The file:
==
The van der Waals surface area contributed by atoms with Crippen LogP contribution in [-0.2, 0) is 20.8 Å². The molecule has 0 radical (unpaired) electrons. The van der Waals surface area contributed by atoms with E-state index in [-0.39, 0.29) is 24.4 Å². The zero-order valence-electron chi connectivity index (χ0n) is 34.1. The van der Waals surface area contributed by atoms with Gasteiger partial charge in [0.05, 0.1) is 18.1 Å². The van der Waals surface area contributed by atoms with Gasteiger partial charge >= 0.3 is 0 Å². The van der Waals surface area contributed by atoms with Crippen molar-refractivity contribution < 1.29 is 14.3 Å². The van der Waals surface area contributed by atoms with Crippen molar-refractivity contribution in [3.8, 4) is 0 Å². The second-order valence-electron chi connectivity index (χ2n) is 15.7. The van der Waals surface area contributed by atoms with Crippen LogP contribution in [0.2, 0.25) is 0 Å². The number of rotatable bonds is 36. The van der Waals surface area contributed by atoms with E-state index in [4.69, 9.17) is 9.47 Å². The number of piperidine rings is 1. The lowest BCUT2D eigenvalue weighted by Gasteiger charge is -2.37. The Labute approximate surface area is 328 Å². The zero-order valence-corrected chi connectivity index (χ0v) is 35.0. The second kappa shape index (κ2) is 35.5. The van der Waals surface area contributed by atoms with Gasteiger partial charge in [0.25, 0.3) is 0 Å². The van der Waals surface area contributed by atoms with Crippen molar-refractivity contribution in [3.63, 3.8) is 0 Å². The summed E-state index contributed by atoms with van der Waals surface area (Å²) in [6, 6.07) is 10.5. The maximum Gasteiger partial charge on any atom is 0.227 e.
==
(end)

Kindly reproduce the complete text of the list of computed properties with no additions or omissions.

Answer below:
The van der Waals surface area contributed by atoms with Crippen LogP contribution in [-0.2, 0) is 20.8 Å². The molecule has 0 radical (unpaired) electrons. The van der Waals surface area contributed by atoms with E-state index in [-0.39, 0.29) is 24.4 Å². The zero-order valence-electron chi connectivity index (χ0n) is 34.1. The van der Waals surface area contributed by atoms with Gasteiger partial charge in [0.05, 0.1) is 18.1 Å². The van der Waals surface area contributed by atoms with Gasteiger partial charge >= 0.3 is 0 Å². The van der Waals surface area contributed by atoms with Crippen molar-refractivity contribution < 1.29 is 14.3 Å². The van der Waals surface area contributed by atoms with Crippen molar-refractivity contribution in [3.8, 4) is 0 Å². The second-order valence-electron chi connectivity index (χ2n) is 15.7. The van der Waals surface area contributed by atoms with Crippen LogP contribution in [0.2, 0.25) is 0 Å². The number of rotatable bonds is 36. The van der Waals surface area contributed by atoms with E-state index in [4.69, 9.17) is 9.47 Å². The number of piperidine rings is 1. The lowest BCUT2D eigenvalue weighted by Gasteiger charge is -2.37. The Labute approximate surface area is 328 Å². The zero-order valence-corrected chi connectivity index (χ0v) is 35.0. The second kappa shape index (κ2) is 35.5. The van der Waals surface area contributed by atoms with Gasteiger partial charge in [0.25, 0.3) is 0 Å². The van der Waals surface area contributed by atoms with Crippen molar-refractivity contribution in [3.63, 3.8) is 0 Å². The summed E-state index contributed by atoms with van der Waals surface area (Å²) in [6, 6.07) is 10.5. The maximum Gasteiger partial charge on any atom is 0.227 e.